UR Medicine launched its first COVID-19 vaccine center for patients today at Manhattan Square Family Medicine, the first step in a months-long campaign to vaccinate patients across the Finger Lakes region and Southern Tier.
Since December, the UR Medicine system has provided more than 26,000 vaccinations to employees and other health-care workers. This week, as patients age 65 and older became eligible under New York State guidelines, the system began expanding vaccination to patients in Rochester and across the region.
Limited supply remains a challenge in distributing COVID-19 vaccine widely. New York state estimates there are 7 million people eligible under the current guidelines, but only 300,000 doses arriving each week statewide.
From its electronic medical records system, UR Medicine has identified patients 65 and older and emailed more than 65,000 of them to explain how the process will work: Using a randomized process, the health system matches patients to vaccine as quickly as supplies become available, then contacts them to schedule a vaccination. The first group of patients arrived at Manhattan Square Family Medicine at noon.
A second vaccination center for patients opens on the URMC campus Monday, in the Saunders building at 265 Crittenden Boulevard. Plans are under way to set up more large-scale vaccination centers throughout the region in the weeks ahead.
“After 10 months of battling this pandemic, it is extremely gratifying to begin offering patients protection from COVID-19,” said Kathleen Parrinello, RN, PhD, Chief Operating Officer of Strong Memorial Hospital. “As more patients become eligible under New York State guidelines, our goal is to vaccinate as many patients as the supply of vaccine allows in an equitable and efficient process.”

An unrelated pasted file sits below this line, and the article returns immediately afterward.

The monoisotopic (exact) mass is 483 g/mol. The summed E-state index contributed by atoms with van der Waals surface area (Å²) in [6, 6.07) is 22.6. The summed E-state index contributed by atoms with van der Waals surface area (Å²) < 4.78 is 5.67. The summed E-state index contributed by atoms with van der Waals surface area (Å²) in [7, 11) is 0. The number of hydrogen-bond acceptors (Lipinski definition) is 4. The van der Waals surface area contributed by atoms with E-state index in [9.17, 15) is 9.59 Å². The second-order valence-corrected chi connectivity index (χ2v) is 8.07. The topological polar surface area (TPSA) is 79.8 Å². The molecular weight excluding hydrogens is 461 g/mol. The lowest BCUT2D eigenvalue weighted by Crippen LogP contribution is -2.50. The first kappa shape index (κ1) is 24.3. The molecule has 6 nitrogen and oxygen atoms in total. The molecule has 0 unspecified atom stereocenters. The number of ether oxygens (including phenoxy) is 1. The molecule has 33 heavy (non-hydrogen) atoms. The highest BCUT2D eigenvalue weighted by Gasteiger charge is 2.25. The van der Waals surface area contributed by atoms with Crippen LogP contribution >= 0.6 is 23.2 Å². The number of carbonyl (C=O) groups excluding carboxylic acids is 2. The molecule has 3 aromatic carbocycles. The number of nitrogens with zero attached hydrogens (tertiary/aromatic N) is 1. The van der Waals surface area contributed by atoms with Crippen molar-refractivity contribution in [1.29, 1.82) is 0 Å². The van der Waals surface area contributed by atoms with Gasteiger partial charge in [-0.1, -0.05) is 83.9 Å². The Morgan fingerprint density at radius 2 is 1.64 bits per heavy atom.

John Clark, Regional Administrative Director of the Primary Care Network, is coordinating the complex logistics of COVID-19 vaccination delivery for patients.
“Our network serves more than 300,000 patients across the region, and we deliver thousands of vaccinations for flu and other illnesses each year. Our experience in vaccinating large numbers of patients is an asset in rapidly deploying this COVID-19 vaccination campaign,” Clark said. “We’re moving quickly to offer vaccination at existing practices, like Manhattan Square Family Medicine, and set up large centers at sites where we will be able to vaccinate hundreds of people in a few hours’ time.”
UR Medicine will identify sites that offer patients close, convenient access – including public transportation – as well as provide adequate facilities and space to support social distancing.
While supplies of vaccine remain limited, UR Medicine will exclusively use dedicated vaccine centers rather than offer COVID-19 vaccination through its primary care practices.
“We ask patients not to contact their primary care office to inquire about getting COVID-19 vaccination. Practices are not able to schedule or expedite vaccination for patients,” Clark said. “Patients will be contacted when we can schedule them for vaccination at one of our centers.”
Parrinello added that being vaccinated protects people who are exposed to COVID-19 from becoming seriously ill, but will not prevent spread of the virus until the region achieves “herd immunity” by vaccinating a large majority of residents.
“Until we can offer community-wide protection, all people – including those who have been vaccinated -- need to continue social distancing, masking, and good hand hygiene,” Parrinello said. “Those steps remain essential to help our community flatten the curve and prevent new cases of this serious, potentially fatal illness.”
More vaccination centers will open in the coming weeks; UR Medicine will announce details as they open.